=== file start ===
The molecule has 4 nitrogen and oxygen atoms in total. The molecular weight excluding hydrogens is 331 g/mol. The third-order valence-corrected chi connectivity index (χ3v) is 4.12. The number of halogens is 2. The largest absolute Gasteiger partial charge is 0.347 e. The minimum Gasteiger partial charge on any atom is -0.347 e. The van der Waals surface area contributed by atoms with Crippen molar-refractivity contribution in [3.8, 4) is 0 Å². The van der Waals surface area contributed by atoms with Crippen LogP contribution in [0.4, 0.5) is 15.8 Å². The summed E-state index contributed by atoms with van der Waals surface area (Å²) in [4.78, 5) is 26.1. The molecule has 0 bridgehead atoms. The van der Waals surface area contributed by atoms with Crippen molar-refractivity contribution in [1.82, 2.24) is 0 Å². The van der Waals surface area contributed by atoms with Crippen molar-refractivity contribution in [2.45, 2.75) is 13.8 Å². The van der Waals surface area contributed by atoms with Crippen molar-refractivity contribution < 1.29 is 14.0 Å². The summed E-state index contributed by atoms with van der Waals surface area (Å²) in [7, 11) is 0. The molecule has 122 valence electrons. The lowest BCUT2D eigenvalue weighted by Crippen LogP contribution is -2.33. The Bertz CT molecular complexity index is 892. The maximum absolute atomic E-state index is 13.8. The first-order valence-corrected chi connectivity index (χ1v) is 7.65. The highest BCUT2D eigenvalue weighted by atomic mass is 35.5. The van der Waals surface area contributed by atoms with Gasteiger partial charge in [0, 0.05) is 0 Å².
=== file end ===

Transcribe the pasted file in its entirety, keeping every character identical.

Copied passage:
The molecule has 4 nitrogen and oxygen atoms in total. The molecular weight excluding hydrogens is 331 g/mol. The third-order valence-corrected chi connectivity index (χ3v) is 4.12. The number of halogens is 2. The largest absolute Gasteiger partial charge is 0.347 e. The minimum Gasteiger partial charge on any atom is -0.347 e. The van der Waals surface area contributed by atoms with Crippen molar-refractivity contribution in [3.8, 4) is 0 Å². The van der Waals surface area contributed by atoms with Crippen LogP contribution in [0.4, 0.5) is 15.8 Å². The summed E-state index contributed by atoms with van der Waals surface area (Å²) in [4.78, 5) is 26.1. The molecule has 0 bridgehead atoms. The van der Waals surface area contributed by atoms with Crippen molar-refractivity contribution in [1.82, 2.24) is 0 Å². The van der Waals surface area contributed by atoms with Crippen molar-refractivity contribution in [2.45, 2.75) is 13.8 Å². The van der Waals surface area contributed by atoms with Crippen molar-refractivity contribution < 1.29 is 14.0 Å². The summed E-state index contributed by atoms with van der Waals surface area (Å²) in [7, 11) is 0. The molecule has 122 valence electrons. The lowest BCUT2D eigenvalue weighted by Crippen LogP contribution is -2.33. The Bertz CT molecular complexity index is 892. The maximum absolute atomic E-state index is 13.8. The first-order valence-corrected chi connectivity index (χ1v) is 7.65. The highest BCUT2D eigenvalue weighted by atomic mass is 35.5. The van der Waals surface area contributed by atoms with Gasteiger partial charge in [0, 0.05) is 0 Å².